“After the merger, I was asked to manage the banking and transportation business in Asia–Pacific. That lasted for seven years. With the team, we’ve achieved stellar results, having grown our revenue several times over and cementing the company’s leadership in Asia. We’ve also expanded our banking card footprint to Shanghai and added a few more personalisation service centres across Asia–Pacific.”
Throughout her time within the Group, Suzanne has held different positions, first as Senior Vice President for a year and a half; then, after the merger with Thales, she has served as Deputy CEO of Thales in China from April 2019.
In her new role, she manages business development and sales, industrial partnerships, government affairs and communication as a single team of all Thales’s activities in China.
In external representation of the company, Suzanne describes her duties as being “the ambassador of Thales in China”, promoting the brand to clients, partners and the market.
“To me, gaining recognition within segments where Thales wasn’t previously known is a great personal achievement,” she says. Suzanne takes the internal duties of her role equally seriously.
She adheres to a clear set of values in leading her team – positivity, curiosity, teamwork and communication, while also ensuring that she leads by example. It’s no doubt easy for Suzanne to take this supportive, collaborative approach with her team, given the pride she has in Thales’s diverse, skilled workforce.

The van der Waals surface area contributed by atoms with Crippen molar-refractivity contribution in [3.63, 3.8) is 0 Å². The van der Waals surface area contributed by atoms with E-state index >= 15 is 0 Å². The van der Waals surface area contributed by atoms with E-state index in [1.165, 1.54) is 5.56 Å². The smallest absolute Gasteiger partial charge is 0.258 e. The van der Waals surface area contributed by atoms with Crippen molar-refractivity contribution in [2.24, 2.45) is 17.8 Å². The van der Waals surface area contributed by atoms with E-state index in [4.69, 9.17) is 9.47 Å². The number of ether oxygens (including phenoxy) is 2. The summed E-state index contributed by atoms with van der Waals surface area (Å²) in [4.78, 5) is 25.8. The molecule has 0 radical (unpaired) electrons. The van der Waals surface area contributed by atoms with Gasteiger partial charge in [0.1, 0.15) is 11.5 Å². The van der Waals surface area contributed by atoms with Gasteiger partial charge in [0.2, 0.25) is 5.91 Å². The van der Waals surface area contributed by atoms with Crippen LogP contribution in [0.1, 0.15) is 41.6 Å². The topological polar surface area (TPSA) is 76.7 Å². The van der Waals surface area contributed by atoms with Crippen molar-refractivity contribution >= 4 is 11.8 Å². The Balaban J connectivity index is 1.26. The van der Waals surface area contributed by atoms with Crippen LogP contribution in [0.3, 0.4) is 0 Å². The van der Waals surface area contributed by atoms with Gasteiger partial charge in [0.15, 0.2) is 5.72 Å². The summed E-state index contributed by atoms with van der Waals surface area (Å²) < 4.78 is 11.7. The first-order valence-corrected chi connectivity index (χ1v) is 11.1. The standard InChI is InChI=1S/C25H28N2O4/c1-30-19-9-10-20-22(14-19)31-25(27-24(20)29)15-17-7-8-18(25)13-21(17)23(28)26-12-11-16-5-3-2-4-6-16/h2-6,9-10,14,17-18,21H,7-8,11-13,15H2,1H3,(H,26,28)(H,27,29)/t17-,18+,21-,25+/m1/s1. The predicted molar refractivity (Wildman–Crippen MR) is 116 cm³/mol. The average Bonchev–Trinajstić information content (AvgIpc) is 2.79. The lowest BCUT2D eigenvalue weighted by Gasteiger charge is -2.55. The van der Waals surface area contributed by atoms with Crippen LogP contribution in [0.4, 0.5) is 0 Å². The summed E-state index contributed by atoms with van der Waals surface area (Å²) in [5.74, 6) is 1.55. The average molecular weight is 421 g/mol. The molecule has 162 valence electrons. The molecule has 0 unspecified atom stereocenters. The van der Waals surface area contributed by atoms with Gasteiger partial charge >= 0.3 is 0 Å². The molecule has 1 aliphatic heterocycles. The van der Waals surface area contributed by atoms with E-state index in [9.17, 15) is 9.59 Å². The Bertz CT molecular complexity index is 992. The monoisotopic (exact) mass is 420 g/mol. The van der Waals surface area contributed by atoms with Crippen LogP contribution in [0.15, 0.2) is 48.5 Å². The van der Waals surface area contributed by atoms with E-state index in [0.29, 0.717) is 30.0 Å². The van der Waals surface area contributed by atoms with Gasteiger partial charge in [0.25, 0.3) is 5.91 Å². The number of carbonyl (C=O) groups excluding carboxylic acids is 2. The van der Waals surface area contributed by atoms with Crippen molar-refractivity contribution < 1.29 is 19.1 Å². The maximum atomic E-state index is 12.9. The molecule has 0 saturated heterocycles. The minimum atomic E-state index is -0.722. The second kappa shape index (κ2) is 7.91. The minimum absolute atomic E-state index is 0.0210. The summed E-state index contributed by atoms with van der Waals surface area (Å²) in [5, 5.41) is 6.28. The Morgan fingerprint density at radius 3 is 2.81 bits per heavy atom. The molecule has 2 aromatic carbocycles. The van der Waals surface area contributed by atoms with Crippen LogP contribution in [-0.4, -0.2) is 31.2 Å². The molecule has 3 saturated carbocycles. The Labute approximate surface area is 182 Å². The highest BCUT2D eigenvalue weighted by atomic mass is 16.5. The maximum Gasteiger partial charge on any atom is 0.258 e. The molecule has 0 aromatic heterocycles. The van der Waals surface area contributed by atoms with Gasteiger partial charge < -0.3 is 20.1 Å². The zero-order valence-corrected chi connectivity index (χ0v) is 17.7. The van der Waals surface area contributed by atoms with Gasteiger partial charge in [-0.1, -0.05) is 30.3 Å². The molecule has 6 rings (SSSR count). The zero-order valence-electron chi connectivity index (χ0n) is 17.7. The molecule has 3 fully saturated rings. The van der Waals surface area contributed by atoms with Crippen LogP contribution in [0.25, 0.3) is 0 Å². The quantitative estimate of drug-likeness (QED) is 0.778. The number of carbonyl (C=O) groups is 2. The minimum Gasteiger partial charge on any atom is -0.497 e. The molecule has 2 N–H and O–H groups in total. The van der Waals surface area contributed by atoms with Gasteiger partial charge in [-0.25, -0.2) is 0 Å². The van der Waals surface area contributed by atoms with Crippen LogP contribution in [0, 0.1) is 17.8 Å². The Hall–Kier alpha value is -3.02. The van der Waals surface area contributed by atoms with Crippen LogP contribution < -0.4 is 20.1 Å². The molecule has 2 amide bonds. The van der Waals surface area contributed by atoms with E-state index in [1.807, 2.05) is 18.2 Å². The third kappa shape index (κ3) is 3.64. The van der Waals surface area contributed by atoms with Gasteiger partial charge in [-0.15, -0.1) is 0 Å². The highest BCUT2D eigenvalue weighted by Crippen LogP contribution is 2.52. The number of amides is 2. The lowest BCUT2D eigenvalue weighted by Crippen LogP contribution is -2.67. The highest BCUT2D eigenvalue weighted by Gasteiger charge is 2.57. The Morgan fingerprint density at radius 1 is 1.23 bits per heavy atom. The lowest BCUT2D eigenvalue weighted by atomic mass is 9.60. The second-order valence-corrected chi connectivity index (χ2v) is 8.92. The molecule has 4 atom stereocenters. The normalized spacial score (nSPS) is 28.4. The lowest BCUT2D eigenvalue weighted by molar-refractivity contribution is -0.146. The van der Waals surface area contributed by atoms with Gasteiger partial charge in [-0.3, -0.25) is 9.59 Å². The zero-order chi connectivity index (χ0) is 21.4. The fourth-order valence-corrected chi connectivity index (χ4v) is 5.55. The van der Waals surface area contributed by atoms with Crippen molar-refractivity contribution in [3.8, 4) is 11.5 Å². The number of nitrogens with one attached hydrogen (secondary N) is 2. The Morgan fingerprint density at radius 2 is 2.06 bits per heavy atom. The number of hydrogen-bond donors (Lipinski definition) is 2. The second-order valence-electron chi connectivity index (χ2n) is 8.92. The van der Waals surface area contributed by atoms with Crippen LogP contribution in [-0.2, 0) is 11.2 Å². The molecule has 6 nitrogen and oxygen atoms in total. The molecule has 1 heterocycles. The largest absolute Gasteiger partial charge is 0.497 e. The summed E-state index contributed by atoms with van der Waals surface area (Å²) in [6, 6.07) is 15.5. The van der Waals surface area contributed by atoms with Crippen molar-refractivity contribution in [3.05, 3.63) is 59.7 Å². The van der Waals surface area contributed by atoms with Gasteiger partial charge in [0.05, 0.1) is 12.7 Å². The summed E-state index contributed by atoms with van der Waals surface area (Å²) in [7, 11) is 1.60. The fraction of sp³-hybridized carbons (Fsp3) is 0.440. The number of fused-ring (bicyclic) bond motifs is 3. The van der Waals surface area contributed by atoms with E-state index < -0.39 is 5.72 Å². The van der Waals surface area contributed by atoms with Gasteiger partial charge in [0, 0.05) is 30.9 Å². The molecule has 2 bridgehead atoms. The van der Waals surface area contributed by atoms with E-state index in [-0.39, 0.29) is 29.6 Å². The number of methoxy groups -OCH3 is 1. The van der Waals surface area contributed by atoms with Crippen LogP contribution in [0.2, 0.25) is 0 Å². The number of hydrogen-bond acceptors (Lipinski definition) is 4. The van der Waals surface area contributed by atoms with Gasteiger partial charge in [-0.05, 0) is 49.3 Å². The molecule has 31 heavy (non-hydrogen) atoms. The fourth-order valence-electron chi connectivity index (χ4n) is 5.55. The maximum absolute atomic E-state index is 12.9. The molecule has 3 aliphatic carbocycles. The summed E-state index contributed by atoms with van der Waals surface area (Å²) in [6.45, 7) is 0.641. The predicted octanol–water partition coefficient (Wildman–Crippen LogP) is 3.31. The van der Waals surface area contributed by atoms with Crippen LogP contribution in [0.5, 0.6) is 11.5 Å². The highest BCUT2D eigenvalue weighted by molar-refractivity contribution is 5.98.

Globally, Thales employs some 80,000 people from 68 countries with about 3,000 researchers and 28,000 engineers dedicated to R&D. Within China, Suzanne is particularly proud that female employees make up 52% of Thales workforce in the digital identity and security business, in an industry that’s typically male-dominated.
Even with everything that Suzanne and the company have accomplished, she doesn’t believe the evolution of this business will slow down, especially after Thales’ acquisition of Gemalto.
“In the past, our top customers were mostly mobile network operators and banks,” she says. “With the launch of the next generation of digital security, we expect to work with more government agencies, state-owned enterprises and automotive and consumer electronics makers. The goal is to transform them into our top customers, while continuing to grow our base.”